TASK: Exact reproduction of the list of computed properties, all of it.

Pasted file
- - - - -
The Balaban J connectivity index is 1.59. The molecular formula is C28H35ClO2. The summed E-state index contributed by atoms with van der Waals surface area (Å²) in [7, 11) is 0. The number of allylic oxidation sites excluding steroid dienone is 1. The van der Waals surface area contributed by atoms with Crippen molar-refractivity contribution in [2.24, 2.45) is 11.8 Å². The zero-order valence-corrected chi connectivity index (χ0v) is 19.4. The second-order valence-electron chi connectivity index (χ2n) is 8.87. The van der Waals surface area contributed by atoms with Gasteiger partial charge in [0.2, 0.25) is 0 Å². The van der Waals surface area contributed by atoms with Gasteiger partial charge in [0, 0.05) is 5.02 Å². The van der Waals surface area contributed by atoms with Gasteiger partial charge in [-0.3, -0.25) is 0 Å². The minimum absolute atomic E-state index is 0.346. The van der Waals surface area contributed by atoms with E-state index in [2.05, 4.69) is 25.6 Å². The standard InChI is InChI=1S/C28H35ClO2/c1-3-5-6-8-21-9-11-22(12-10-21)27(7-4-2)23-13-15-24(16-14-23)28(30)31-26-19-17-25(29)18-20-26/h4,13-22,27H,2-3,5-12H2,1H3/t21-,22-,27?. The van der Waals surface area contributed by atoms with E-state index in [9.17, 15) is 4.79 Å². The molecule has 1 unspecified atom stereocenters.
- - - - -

The Balaban J connectivity index is 1.59. The molecular formula is C28H35ClO2. The summed E-state index contributed by atoms with van der Waals surface area (Å²) in [7, 11) is 0. The number of allylic oxidation sites excluding steroid dienone is 1. The van der Waals surface area contributed by atoms with Crippen molar-refractivity contribution in [2.24, 2.45) is 11.8 Å². The zero-order valence-corrected chi connectivity index (χ0v) is 19.4. The second-order valence-electron chi connectivity index (χ2n) is 8.87. The van der Waals surface area contributed by atoms with Gasteiger partial charge in [0.2, 0.25) is 0 Å². The van der Waals surface area contributed by atoms with Gasteiger partial charge in [0, 0.05) is 5.02 Å². The van der Waals surface area contributed by atoms with Gasteiger partial charge in [-0.3, -0.25) is 0 Å². The minimum absolute atomic E-state index is 0.346. The van der Waals surface area contributed by atoms with E-state index in [2.05, 4.69) is 25.6 Å². The standard InChI is InChI=1S/C28H35ClO2/c1-3-5-6-8-21-9-11-22(12-10-21)27(7-4-2)23-13-15-24(16-14-23)28(30)31-26-19-17-25(29)18-20-26/h4,13-22,27H,2-3,5-12H2,1H3/t21-,22-,27?. The van der Waals surface area contributed by atoms with E-state index in [9.17, 15) is 4.79 Å². The molecule has 1 unspecified atom stereocenters.